The Sultan of Zanzibar refounded 1861 Malindi. The Sultans territories on the coast of East Africa stretched de facto from southern Somalia to southern Tanganyika. He sent 150 Baluchi soldiers to supervise the resettlement and the planting of grains. 50 Arabs, mostly from Lamu, were clearing the land for several kilometres around the town with the help of a thousand slaves. They planted mainly millet and maize along with coconuts, bananas and mangoes. Malindi’s wealth increased strikingly from 1861 to 1890. It was administered by Arab governors appointed by the Sultan of Zanzibar and supported by a garrison of between thirty and one hundred and fifty Baluchi troops. Around 1890 the population of Malindi town is estimated to be around four hundred persons. The main factor for the tremendous growth of the population and the agricultural economy was the extensive use of slaves.
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After 1873 the slave trade became illegal. 1890 followed an Anti-Slavery Decree of the Sultan of Zanzibar, which allowed the slaves to buy themselves free. The slave trade overseas was prohibited. The status of slavery was not finally abolished until 1907.
In late 1890 with the restrictions in the slave trade and the following lack of slave labour agriculture in Malindi region began to decrease. The Arabs were partly unwilling to hire the local Africans on a wage basis.
1886 an Anglo-German-French Delimitation Commission limited the influence of the Sultan of Zanzibar to a ten-mile strip along the coast.
1887 the Sultan of Zanzibar leased his territories on the East African coast from Vanga in the south to Kipini in the north (which included Malindi region) to the British East Africa Association. In their territories, the Company had control over the administration of the entire area, the collection of taxes and customs duties. In the following year, the Sultan asked the company to oversee in his name some large plantations in the Malindi area.
1895 the Sultan of Zanzibar transferred the lease of the ten-mile coastal strip to the British government. Britain gained the privilege of exercising full executive judicial and fiscal control over the area.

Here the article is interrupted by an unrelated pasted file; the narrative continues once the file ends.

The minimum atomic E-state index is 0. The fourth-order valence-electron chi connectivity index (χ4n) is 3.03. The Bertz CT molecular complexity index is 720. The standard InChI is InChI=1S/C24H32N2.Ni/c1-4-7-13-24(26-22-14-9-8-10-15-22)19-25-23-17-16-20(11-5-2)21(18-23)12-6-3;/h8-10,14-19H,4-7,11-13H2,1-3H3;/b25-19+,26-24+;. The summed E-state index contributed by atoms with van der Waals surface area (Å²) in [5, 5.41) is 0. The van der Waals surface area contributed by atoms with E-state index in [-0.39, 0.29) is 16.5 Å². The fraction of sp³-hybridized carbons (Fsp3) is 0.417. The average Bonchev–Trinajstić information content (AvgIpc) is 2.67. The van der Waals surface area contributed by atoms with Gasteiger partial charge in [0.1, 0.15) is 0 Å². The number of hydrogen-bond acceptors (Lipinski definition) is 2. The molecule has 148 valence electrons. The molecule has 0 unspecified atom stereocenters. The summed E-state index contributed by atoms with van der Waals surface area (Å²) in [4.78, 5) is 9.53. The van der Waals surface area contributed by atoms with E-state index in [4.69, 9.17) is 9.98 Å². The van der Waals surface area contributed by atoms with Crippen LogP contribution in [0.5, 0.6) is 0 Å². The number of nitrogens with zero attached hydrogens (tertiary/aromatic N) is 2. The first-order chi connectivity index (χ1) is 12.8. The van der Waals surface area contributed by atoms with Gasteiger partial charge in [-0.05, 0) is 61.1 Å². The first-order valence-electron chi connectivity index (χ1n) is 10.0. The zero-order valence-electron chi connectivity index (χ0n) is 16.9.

From 1890 to 1910 the agricultural economy declined. The economic stagnation of agriculture was temporarily terminated when a new group of Europeans began planting (1906) and exporting large quantities of rubber from their plantations. 1917 ended this period because the price of rubber fell sharply because of overproduction in Malaya.
The years between 1925 and 1938 were characterized by droughts, which were often followed by floods. Agricultural production declined. Famine relief was common during this period. On the other hand, there was a big increase in production of cotton until the year 1935, when the price of cotton decreased sharply. From 1925 to 1938 exports from Malindi port to coast and foreign destinations declined by more than one half. During the 1920s the road to Mombasa was greatly improved, but the port facilities of Malindi remained as primitive as they were in 1861. Therefore after 1924 many export commodities were sent out of the region not so much through the port but were more transported to Mombasa by lorry.
In the late 1920s and early 1930s, a few Europeans from upcountry and from Mombasa came to Malindi to spend a short holiday at the sea. 1932 opened the first hotel (Brady’s Palm Beach Hotel), 1934 the second (Lawford’s Hotel). The waters of Malindi became internationally known as the best for deep-sea fishing on the East African coast.